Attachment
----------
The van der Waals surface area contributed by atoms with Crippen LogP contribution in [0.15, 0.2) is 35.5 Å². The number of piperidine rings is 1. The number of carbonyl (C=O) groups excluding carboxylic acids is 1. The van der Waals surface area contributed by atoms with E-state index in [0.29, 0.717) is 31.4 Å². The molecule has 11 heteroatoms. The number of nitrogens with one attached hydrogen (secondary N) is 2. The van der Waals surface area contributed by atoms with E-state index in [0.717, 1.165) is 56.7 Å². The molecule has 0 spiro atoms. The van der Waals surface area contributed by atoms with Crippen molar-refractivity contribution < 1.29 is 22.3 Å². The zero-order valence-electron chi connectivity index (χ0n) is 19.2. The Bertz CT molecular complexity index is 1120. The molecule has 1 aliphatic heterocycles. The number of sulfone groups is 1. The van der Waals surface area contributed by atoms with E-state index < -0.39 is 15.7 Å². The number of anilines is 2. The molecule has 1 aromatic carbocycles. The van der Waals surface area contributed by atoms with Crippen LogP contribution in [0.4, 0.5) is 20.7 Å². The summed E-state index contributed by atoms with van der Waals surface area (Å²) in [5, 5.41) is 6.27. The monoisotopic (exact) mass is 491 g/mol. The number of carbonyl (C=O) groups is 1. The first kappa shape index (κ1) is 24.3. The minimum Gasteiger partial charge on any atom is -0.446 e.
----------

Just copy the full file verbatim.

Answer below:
The van der Waals surface area contributed by atoms with Crippen LogP contribution in [0.15, 0.2) is 35.5 Å². The number of piperidine rings is 1. The number of carbonyl (C=O) groups excluding carboxylic acids is 1. The van der Waals surface area contributed by atoms with E-state index in [0.29, 0.717) is 31.4 Å². The molecule has 11 heteroatoms. The number of nitrogens with one attached hydrogen (secondary N) is 2. The van der Waals surface area contributed by atoms with E-state index in [0.717, 1.165) is 56.7 Å². The molecule has 0 spiro atoms. The van der Waals surface area contributed by atoms with Crippen molar-refractivity contribution < 1.29 is 22.3 Å². The zero-order valence-electron chi connectivity index (χ0n) is 19.2. The Bertz CT molecular complexity index is 1120. The molecule has 1 aliphatic heterocycles. The number of sulfone groups is 1. The van der Waals surface area contributed by atoms with E-state index < -0.39 is 15.7 Å². The number of anilines is 2. The molecule has 1 aromatic carbocycles. The van der Waals surface area contributed by atoms with Crippen LogP contribution in [0.4, 0.5) is 20.7 Å². The summed E-state index contributed by atoms with van der Waals surface area (Å²) in [5, 5.41) is 6.27. The monoisotopic (exact) mass is 491 g/mol. The number of carbonyl (C=O) groups is 1. The first kappa shape index (κ1) is 24.3. The minimum Gasteiger partial charge on any atom is -0.446 e.